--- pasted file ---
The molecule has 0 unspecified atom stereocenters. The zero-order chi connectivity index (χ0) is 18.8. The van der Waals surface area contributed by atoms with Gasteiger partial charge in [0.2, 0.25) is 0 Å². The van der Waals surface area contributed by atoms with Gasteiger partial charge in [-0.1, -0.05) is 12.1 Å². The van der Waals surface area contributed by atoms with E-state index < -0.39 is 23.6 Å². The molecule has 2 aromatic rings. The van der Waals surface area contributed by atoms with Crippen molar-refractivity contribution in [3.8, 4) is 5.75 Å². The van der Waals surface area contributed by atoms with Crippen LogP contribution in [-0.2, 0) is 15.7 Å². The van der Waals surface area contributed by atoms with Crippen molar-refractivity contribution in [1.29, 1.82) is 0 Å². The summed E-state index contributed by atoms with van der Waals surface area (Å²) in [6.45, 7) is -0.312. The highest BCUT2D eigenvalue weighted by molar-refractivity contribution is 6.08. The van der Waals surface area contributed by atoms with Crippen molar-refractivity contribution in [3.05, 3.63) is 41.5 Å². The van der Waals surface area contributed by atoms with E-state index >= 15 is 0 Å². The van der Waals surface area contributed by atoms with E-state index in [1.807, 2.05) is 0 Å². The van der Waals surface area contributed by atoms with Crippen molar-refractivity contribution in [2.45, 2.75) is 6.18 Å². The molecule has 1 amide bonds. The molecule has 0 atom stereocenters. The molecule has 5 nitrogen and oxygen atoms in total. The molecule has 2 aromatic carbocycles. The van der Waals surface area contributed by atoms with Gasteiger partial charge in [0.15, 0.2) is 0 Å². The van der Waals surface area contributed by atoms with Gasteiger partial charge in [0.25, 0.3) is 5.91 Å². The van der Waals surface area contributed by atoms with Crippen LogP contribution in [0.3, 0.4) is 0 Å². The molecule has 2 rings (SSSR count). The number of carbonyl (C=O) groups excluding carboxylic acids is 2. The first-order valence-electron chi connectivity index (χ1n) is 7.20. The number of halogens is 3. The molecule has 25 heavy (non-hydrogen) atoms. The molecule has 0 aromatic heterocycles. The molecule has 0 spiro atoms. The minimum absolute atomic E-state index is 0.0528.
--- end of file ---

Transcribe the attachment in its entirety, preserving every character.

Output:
The molecule has 0 unspecified atom stereocenters. The zero-order chi connectivity index (χ0) is 18.8. The van der Waals surface area contributed by atoms with Gasteiger partial charge in [0.2, 0.25) is 0 Å². The van der Waals surface area contributed by atoms with Gasteiger partial charge in [-0.1, -0.05) is 12.1 Å². The van der Waals surface area contributed by atoms with E-state index < -0.39 is 23.6 Å². The molecule has 2 aromatic rings. The van der Waals surface area contributed by atoms with Crippen molar-refractivity contribution in [3.8, 4) is 5.75 Å². The van der Waals surface area contributed by atoms with Crippen LogP contribution in [-0.2, 0) is 15.7 Å². The van der Waals surface area contributed by atoms with Crippen molar-refractivity contribution in [1.29, 1.82) is 0 Å². The summed E-state index contributed by atoms with van der Waals surface area (Å²) in [6.45, 7) is -0.312. The highest BCUT2D eigenvalue weighted by molar-refractivity contribution is 6.08. The van der Waals surface area contributed by atoms with Crippen molar-refractivity contribution in [3.05, 3.63) is 41.5 Å². The van der Waals surface area contributed by atoms with E-state index >= 15 is 0 Å². The van der Waals surface area contributed by atoms with E-state index in [1.807, 2.05) is 0 Å². The van der Waals surface area contributed by atoms with Crippen molar-refractivity contribution in [2.45, 2.75) is 6.18 Å². The molecule has 1 amide bonds. The molecule has 0 atom stereocenters. The molecule has 5 nitrogen and oxygen atoms in total. The molecule has 2 aromatic carbocycles. The van der Waals surface area contributed by atoms with Gasteiger partial charge in [0.15, 0.2) is 0 Å². The van der Waals surface area contributed by atoms with Gasteiger partial charge in [0.25, 0.3) is 5.91 Å². The van der Waals surface area contributed by atoms with Crippen LogP contribution in [0.3, 0.4) is 0 Å². The molecule has 2 rings (SSSR count). The number of carbonyl (C=O) groups excluding carboxylic acids is 2. The first-order valence-electron chi connectivity index (χ1n) is 7.20. The number of halogens is 3. The molecule has 25 heavy (non-hydrogen) atoms. The molecule has 0 aromatic heterocycles. The molecule has 0 spiro atoms. The minimum absolute atomic E-state index is 0.0528.